Trails to Freedom: crossing the AlpsThursday, 22 August 2013
In the World War II, Italian partisans called them ‘sentieri della liberta’ or ‘the trails to freedom’, long forgotten medieval paths through the mountains that they had reopened to get Allied servicemen, mostly escaped POWs and downed pilots, out of Fascist Italy and into neutral Switzerland. In October 1943, four Australian soldiers took one of these trails, leaving Biella in the foothills of the Alps north of Turin, crossing the Swiss border at the Monte Moro Pass eight days later and dropping down to the village of Sass Fee, in a valley next to Zermatt. I will be doing the walk next week, following in the footsteps of the young Diggers as best I can.
For me, the story started twelve months ago when a family from Armidale in northern News South Wales asked me to organise a visit they wanted to make to Italy this year to commemorate the 70th anniversary of their father’s escape (he was one of the four soldiers mentioned above). Carl C was taken prisoner after the battle for Tobruk in North Africa on 8 April 1941 and sent to Italy to be interned. He spent eighteen months, along with around five thousand other Australian and New Zealand troops, in a makeshift camp near Udine, north of Venice and close to what was the then Yugoslav border. Conditions were very harsh and, despite concerns about helping the enemy cause, Carl joined a number of other soldiers who volunteered to work in the rice fields around Vercelli, between Milan and Turin, thinking it would improve his chances of survival. They arrived there on 11 April 1943.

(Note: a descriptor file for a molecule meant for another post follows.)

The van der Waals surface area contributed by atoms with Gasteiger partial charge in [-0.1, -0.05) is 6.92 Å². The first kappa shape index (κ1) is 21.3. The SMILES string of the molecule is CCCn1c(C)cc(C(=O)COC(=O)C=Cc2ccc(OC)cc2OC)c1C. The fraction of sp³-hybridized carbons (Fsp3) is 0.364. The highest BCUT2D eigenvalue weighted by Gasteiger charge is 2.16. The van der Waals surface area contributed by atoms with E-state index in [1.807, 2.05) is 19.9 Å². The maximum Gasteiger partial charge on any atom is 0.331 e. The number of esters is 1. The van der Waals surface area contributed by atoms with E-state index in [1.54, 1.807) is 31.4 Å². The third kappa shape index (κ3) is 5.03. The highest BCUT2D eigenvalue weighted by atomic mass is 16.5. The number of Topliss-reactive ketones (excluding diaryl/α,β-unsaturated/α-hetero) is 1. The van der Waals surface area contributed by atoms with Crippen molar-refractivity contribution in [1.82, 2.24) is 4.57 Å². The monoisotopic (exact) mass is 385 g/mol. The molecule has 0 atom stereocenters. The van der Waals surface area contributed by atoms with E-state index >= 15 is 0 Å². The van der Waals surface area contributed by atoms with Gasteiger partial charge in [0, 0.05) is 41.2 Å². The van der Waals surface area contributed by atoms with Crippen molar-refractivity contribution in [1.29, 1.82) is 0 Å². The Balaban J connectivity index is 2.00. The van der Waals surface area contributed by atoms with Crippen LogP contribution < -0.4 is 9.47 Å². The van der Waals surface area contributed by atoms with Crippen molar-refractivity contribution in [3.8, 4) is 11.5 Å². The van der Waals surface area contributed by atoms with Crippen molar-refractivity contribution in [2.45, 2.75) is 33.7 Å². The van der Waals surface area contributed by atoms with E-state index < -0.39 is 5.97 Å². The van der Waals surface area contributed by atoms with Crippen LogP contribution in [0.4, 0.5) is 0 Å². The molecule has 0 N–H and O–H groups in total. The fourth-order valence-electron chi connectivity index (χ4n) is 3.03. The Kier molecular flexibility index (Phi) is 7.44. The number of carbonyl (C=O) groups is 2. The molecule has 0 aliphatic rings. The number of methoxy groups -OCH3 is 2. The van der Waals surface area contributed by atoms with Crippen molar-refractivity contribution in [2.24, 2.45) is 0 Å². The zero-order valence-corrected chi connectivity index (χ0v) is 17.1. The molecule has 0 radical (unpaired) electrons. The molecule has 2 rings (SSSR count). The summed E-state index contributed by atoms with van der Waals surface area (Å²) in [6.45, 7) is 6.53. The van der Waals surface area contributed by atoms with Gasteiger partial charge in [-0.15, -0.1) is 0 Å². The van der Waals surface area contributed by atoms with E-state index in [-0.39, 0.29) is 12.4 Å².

On 8 September 1943, Mussolini fell from power, Italy switched sides and the Germans, who were present throughout Italy, changed from allies to enemies. The Germans moved quickly and ruthlessly to assert their control. There was little love lost between the two sides and, as the Germans approached the prison camp in Vercelli, the Italian guards released the Allied prisoners, open the gates and wished them good luck, telling them that Switzerland was ‘thata’ way. Carl and three of his mates headed north. They spoke no Italian, they had scant clothing and they had no food - they were, as local historian Dr Carlo Pagini of the Resistance Institute of Vercelli said, strangers in a strange land. However with the help of local partisans, who ran enormous risks to both themselves and their families (including an eighteen year old girl who lead them through the town of Biella, guiding them past a German patrol on the way) the young soldiers were able to find their way through the occupying forces on the plains and pick up the trails north into the mountains and arriving in Switzerland five days later.
Using Carl’s memoirs, Dr Pagini was able to identify more-or-less the route that they took and was even able to identify some of the partisans who helped them (unfortunately not the girl, although he was able to identify one officer who was later executed for a being a Fascist informant). From Biella a pilgrim trail climbs up to the sanctuary of Oropa and then down into the Cervo Valley. From here it climbs again, over another pass and into the Sesia Valley, before climbing once more to the Turlo Pass (2738 mts) and dropping down into Anzasca Valley, with Monte Rosa, the second highest mountain in the Europe, looming above. Switzerland is on the other side of this range. The last stretch follows a paved medieval trail that zigzags steeply up from the valley to the Monte Moro Pass (2984 mts) and then over the Swiss border.
Of course I was fascinated by Carl’s story but became it more personal when I learned that my uncle, who was also taken prisoner in Tobruk, was among Carl’s cohort. Unfortunately he didn’t make it (he died when his ship he was torpedoed on the way across the Mediterranean) but, as Carl was a bushie from Moree in northern New South Wales and my uncle was a bushie from the Darling Downs, over the border in southern Queensland I like to think they might have known each other.
The walk next week will be infinitely easier than the walk that Carl and his mates did (the weather will be warmer, the trails are clearer, there are a series of lovely mountain huts where I’ll be able to eat and sleep each night and there are no enemy patrols, only friendly natives) but I’ll be walking it with them in mind and I also be walking it in memory of my uncle, John Fairfax Tancred, and my late father, who served in New Guinea and Borneo in WW II.